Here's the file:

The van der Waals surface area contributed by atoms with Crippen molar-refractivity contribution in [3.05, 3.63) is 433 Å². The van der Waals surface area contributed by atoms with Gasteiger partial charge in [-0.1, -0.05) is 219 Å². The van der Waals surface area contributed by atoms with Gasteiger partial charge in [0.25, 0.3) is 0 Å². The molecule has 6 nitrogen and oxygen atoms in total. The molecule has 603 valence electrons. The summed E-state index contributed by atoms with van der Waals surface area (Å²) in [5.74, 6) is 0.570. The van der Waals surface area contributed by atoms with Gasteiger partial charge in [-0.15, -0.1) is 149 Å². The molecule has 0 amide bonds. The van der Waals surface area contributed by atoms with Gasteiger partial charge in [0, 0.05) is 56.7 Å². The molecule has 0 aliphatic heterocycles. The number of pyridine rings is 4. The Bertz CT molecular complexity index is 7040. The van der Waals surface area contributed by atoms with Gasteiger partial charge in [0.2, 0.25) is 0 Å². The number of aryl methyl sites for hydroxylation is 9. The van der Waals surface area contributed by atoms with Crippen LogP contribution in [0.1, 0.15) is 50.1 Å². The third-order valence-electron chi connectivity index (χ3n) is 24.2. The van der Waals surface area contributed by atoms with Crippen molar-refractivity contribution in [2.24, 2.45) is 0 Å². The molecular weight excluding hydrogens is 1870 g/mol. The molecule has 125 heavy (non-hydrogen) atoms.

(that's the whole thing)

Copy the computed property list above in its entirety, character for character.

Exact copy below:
The van der Waals surface area contributed by atoms with Crippen molar-refractivity contribution in [3.05, 3.63) is 433 Å². The van der Waals surface area contributed by atoms with Gasteiger partial charge in [-0.1, -0.05) is 219 Å². The van der Waals surface area contributed by atoms with Gasteiger partial charge in [0.25, 0.3) is 0 Å². The molecule has 6 nitrogen and oxygen atoms in total. The molecule has 603 valence electrons. The summed E-state index contributed by atoms with van der Waals surface area (Å²) in [5.74, 6) is 0.570. The van der Waals surface area contributed by atoms with Gasteiger partial charge in [-0.15, -0.1) is 149 Å². The molecule has 0 amide bonds. The van der Waals surface area contributed by atoms with Gasteiger partial charge in [0, 0.05) is 56.7 Å². The molecule has 0 aliphatic heterocycles. The number of pyridine rings is 4. The Bertz CT molecular complexity index is 7040. The van der Waals surface area contributed by atoms with Gasteiger partial charge in [0.2, 0.25) is 0 Å². The number of aryl methyl sites for hydroxylation is 9. The van der Waals surface area contributed by atoms with Crippen LogP contribution in [0.1, 0.15) is 50.1 Å². The third-order valence-electron chi connectivity index (χ3n) is 24.2. The van der Waals surface area contributed by atoms with Crippen molar-refractivity contribution in [2.24, 2.45) is 0 Å². The molecular weight excluding hydrogens is 1870 g/mol. The molecule has 125 heavy (non-hydrogen) atoms.